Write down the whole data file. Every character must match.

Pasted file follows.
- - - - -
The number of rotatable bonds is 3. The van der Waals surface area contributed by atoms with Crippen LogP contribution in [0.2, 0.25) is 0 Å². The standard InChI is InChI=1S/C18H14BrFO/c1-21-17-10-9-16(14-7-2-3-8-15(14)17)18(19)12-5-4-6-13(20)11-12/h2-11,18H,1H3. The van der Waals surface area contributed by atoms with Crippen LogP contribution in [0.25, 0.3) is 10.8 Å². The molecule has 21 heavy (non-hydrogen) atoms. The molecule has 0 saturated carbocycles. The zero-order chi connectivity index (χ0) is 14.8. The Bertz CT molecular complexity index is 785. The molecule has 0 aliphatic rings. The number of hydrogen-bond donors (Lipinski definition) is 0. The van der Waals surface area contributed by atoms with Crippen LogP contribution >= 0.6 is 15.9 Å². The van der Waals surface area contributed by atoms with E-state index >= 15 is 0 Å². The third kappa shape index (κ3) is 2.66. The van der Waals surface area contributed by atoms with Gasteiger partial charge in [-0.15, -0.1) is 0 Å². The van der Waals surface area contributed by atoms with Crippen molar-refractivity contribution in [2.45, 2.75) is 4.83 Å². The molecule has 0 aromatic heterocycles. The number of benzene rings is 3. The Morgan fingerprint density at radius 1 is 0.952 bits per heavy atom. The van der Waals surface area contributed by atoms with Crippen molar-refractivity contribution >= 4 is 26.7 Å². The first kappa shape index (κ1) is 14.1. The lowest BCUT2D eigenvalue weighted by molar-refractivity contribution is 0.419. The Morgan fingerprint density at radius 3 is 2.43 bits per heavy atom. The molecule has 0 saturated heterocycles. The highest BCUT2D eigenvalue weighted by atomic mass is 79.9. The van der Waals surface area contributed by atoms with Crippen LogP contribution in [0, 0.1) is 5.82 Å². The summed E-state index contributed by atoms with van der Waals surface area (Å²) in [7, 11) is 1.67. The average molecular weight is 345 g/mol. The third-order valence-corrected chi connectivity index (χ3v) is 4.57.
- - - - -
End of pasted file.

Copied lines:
The number of rotatable bonds is 3. The van der Waals surface area contributed by atoms with Crippen LogP contribution in [0.2, 0.25) is 0 Å². The standard InChI is InChI=1S/C18H14BrFO/c1-21-17-10-9-16(14-7-2-3-8-15(14)17)18(19)12-5-4-6-13(20)11-12/h2-11,18H,1H3. The van der Waals surface area contributed by atoms with Crippen LogP contribution in [0.25, 0.3) is 10.8 Å². The molecule has 21 heavy (non-hydrogen) atoms. The molecule has 0 saturated carbocycles. The zero-order chi connectivity index (χ0) is 14.8. The Bertz CT molecular complexity index is 785. The molecule has 0 aliphatic rings. The number of hydrogen-bond donors (Lipinski definition) is 0. The van der Waals surface area contributed by atoms with Crippen LogP contribution >= 0.6 is 15.9 Å². The van der Waals surface area contributed by atoms with E-state index >= 15 is 0 Å². The third kappa shape index (κ3) is 2.66. The van der Waals surface area contributed by atoms with Gasteiger partial charge in [-0.15, -0.1) is 0 Å². The van der Waals surface area contributed by atoms with Crippen molar-refractivity contribution in [2.45, 2.75) is 4.83 Å². The molecule has 0 aromatic heterocycles. The number of benzene rings is 3. The Morgan fingerprint density at radius 1 is 0.952 bits per heavy atom. The van der Waals surface area contributed by atoms with Crippen molar-refractivity contribution >= 4 is 26.7 Å². The first kappa shape index (κ1) is 14.1. The lowest BCUT2D eigenvalue weighted by molar-refractivity contribution is 0.419. The Morgan fingerprint density at radius 3 is 2.43 bits per heavy atom. The molecule has 0 saturated heterocycles. The highest BCUT2D eigenvalue weighted by atomic mass is 79.9. The van der Waals surface area contributed by atoms with Crippen LogP contribution in [0, 0.1) is 5.82 Å². The summed E-state index contributed by atoms with van der Waals surface area (Å²) in [7, 11) is 1.67. The average molecular weight is 345 g/mol. The third-order valence-corrected chi connectivity index (χ3v) is 4.57.